# Pipe (TL)

Closed conduit for the transport of fluid between thermal liquid components

**Library:**Simscape / Fluids / Thermal Liquid / Pipes & Fittings

## Description

The Pipe (TL) block represents thermal liquid flow through a pipe. The
block finds the temperature across the pipe from the differential between ports, pipe
elevation, and any additional heat transfer at port **H**.

The pipe can have a constant or varying elevation between ports **A**
and **B**. For a constant elevation differential, use the
**Elevation gain from port A to port B** parameter. You can specify
a variable elevation by setting **Elevation gain specification** to
`Variable`

. This exposes physical signal port
**EL**.

You can optionally include the effects of fluid dynamic compressibility, inertia, and wall flexibility. When the block includes these phenomena, it calculates the flow properties for each number of pipe segments that you specify.

### Pipe Flexibility

The block treats a flexible wall as a uniform radial expansion that maintains the
original pipe cross-sectional shape. You can specify the pipe area in the
**Nominal cross-sectional area** parameter, meaning that there
is no specified cross-sectional geometry modeled by the block. However, the block
uses the pipe hydraulic diameter in heat transfer and pressure loss
calculations.

The deformation of the pipe diameter is calculated as:

$$\dot{D}=\frac{{D}_{\text{S}}-D}{\tau},$$

where:

*D*is the post-deformation, steady-state pipe diameter, and_{S}$${D}_{\text{S}}={D}_{N}+{K}_{c}\left(p-{p}_{atm}\right),$$

where

*K*_{c}is the**Static pressure-diameter compliance**,*p*is the tube pressure, and*p*is the atmospheric pressure. Assuming elastic deformation of a thin-walled, open-ended pipe, you can calculate_{atm}*K*_{c}as:$${K}_{\text{c}}=\frac{{D}^{2}}{2tE},$$

where

*t*is the pipe wall thickness and*E*is Young's modulus.*D*is the nominal pipe diameter, or the diameter previous to deformation:_{N}$${D}_{\text{N}}=\sqrt{\frac{4S}{\pi}},$$

where

*S*is the value of the**Nominal cross-sectional area**parameter.*D*is the**Hydraulic diameter**parameter.*τ*is the**Viscoelastic pressure time constant**parameter.

### Heat Transfer at the Pipe Wall

You can include heat transfer to and from the pipe walls in multiple ways. There
are two analytical models: the `Gnielinski correlation`

,
which models the Nusselt number as a function of the Reynolds and Prandtl numbers
with predefined coefficients, and the ```
Dittus-Boelter correlation -
Nusselt = a*Re^b*Pr^c
```

, which models the Nusselt number as a
function of the Reynolds and Prandtl numbers with user-defined coefficients.

The ```
Nominal temperature differential vs. nominal mass flow
rate
```

, ```
Tabulated data - Colburn factor vs. Reynolds
number
```

, and ```
Tabulated data - Nusselt number vs.
Reynolds number & Prandtl number
```

are look-up table
parameterizations based on user-supplied data.

Heat transfer between the fluid and pipe wall occurs through convection,
*Q*_{Conv} and conduction,
*Q*_{Cond}.

Heat transfer due to conduction is:

$${Q}_{\text{Cond}}=\frac{{k}_{\text{I}}{S}_{\text{H}}}{D}\left({T}_{\text{H}}-{T}_{\text{I}}\right),$$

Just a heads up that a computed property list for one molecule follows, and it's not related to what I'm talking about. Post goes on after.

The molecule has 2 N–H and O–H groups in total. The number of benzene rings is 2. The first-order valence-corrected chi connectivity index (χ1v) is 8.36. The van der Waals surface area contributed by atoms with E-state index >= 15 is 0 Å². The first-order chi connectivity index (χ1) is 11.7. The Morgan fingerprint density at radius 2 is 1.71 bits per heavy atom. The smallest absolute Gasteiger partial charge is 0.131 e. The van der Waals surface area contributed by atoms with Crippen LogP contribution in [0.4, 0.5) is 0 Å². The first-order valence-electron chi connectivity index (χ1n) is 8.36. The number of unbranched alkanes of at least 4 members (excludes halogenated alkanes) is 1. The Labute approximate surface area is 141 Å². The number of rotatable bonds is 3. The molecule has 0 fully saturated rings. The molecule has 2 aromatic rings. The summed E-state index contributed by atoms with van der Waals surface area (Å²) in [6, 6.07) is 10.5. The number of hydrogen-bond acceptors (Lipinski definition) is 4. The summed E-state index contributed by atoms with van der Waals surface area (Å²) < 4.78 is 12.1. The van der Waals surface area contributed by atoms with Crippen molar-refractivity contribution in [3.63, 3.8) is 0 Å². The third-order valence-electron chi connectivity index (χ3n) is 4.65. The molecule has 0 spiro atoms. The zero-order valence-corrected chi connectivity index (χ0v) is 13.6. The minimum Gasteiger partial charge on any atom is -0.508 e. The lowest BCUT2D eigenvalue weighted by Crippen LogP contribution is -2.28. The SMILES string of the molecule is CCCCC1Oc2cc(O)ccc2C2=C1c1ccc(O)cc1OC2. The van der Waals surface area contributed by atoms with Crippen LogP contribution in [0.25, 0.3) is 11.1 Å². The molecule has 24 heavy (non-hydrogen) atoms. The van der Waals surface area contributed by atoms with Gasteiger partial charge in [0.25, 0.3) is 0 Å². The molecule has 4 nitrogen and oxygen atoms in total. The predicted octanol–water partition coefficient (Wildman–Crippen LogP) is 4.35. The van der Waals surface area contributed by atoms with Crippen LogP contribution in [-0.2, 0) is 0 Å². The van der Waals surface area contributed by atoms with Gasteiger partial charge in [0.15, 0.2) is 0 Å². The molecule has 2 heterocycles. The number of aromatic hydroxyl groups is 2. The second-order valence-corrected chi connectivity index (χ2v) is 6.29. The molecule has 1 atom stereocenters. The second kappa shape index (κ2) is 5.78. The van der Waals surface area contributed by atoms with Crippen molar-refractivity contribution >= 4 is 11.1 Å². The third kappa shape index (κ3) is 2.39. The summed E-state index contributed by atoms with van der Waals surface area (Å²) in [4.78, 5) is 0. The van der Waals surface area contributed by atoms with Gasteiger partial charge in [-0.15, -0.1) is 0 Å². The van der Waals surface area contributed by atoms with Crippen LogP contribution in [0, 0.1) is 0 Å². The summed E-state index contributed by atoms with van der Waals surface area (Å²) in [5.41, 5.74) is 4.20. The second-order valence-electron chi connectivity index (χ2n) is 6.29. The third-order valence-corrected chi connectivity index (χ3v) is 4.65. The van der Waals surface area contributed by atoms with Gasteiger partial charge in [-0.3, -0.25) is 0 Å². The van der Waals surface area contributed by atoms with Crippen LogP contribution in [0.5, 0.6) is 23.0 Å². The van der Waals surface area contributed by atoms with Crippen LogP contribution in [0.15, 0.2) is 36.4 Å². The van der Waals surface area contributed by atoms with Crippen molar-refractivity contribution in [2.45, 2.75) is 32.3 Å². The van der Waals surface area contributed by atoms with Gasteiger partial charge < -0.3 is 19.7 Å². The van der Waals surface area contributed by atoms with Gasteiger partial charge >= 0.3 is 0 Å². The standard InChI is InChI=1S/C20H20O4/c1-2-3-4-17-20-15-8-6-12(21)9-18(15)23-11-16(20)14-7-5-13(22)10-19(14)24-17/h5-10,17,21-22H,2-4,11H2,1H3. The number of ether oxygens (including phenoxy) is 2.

where:

*D*is the**Hydraulic diameter**if the pipe walls are rigid, and is the pipe steady-state diameter,*D*, if the pipe walls are flexible._{S}*k*is the thermal conductivity of the thermal liquid, defined internally for each pipe segment._{I}*S*is the surface area of the pipe wall._{H}*T*is the pipe wall temperature._{H}*T*is the fluid temperature, taken at the pipe internal node._{I}

Heat transfer due to convection is:

$${Q}_{\text{Conv}}={c}_{\text{p,Avg}}\left|{\dot{m}}_{\text{Avg}}\right|\left({T}_{\text{H}}-{T}_{\text{In}}\right)\left[1-\text{exp}\left(-\frac{h{S}_{\text{H}}}{{c}_{\text{p,Avg}}\left|{\dot{m}}_{\text{Avg}}\right|}\right)\right],$$

where:

*c*_{p, Avg}is the average fluid specific heat.$$\dot{m}$$

_{Avg}is the average mass flow rate through the pipe.*T*is the fluid inlet port temperature._{In}*h*is the pipe heat transfer coefficient.

The heat transfer coefficient *h* is:

$$h=\frac{\text{Nu}{k}_{\text{Avg}}}{D},$$

except when parameterizing by ```
Nominal temperature
differential vs. nominal mass flow rate
```

, where
*k _{Avg}* is the average thermal
conductivity of the thermal liquid over the entire pipe and

*Nu*is the average Nusselt number in the pipe.

**Analytical Parameterizations**

When **Heat transfer parameterization** is set to
`Gnielinski correlation`

and the flow is turbulent,
the average Nusselt number is calculated as:

$$\text{Nu}=\frac{\raisebox{1ex}{$f$}\!\left/ \!\raisebox{-1ex}{$8$}\right.\left(\text{Re}-1000\right)\text{Pr}}{1+12.7{\left(\text{}\raisebox{1ex}{$f$}\!\left/ \!\raisebox{-1ex}{$8$}\right.\right)}^{1/2}\left({\text{Pr}}^{\text{2/3}}-1\right)},$$

where:

*f*is the average Darcy friction factor, according to the Haaland correlation:$$f={\left\{-1.8{\text{log}}_{\text{10}}\left[\frac{6.9}{\text{Re}}+{\left(\frac{{\u03f5}_{\text{R}}}{3.7D}\right)}^{1.11}\right]\right\}}^{\text{-2}},$$

where

*ε*_{R}is the pipe**Internal surface absolute roughness**.*Re*is the Reynolds number.*Pr*is the Prandtl number.

When the flow is laminar, the Nusselt number is the **Nusselt number
for laminar flow heat transfer** parameter.

When **Heat transfer parameterization** is set to
`Dittus-Boelter correlation`

and the flow is
turbulent, the average Nusselt number is calculated as:

$$\text{Nu}=a{\text{Re}}_{}^{b}{\text{Pr}}_{}^{c},$$

where:

*a*is the value of the**Coefficient a**parameter.*b*is the value of the**Exponent b**parameter.*c*is the value of the**Exponent c**parameter.

The block default Dittus-Boelter correlation is:

$$\text{Nu}=0.023{\text{Re}}_{}^{0.8}{\text{Pr}}_{}^{0.4}.$$

When the flow is laminar, the Nusselt number is the **Nusselt number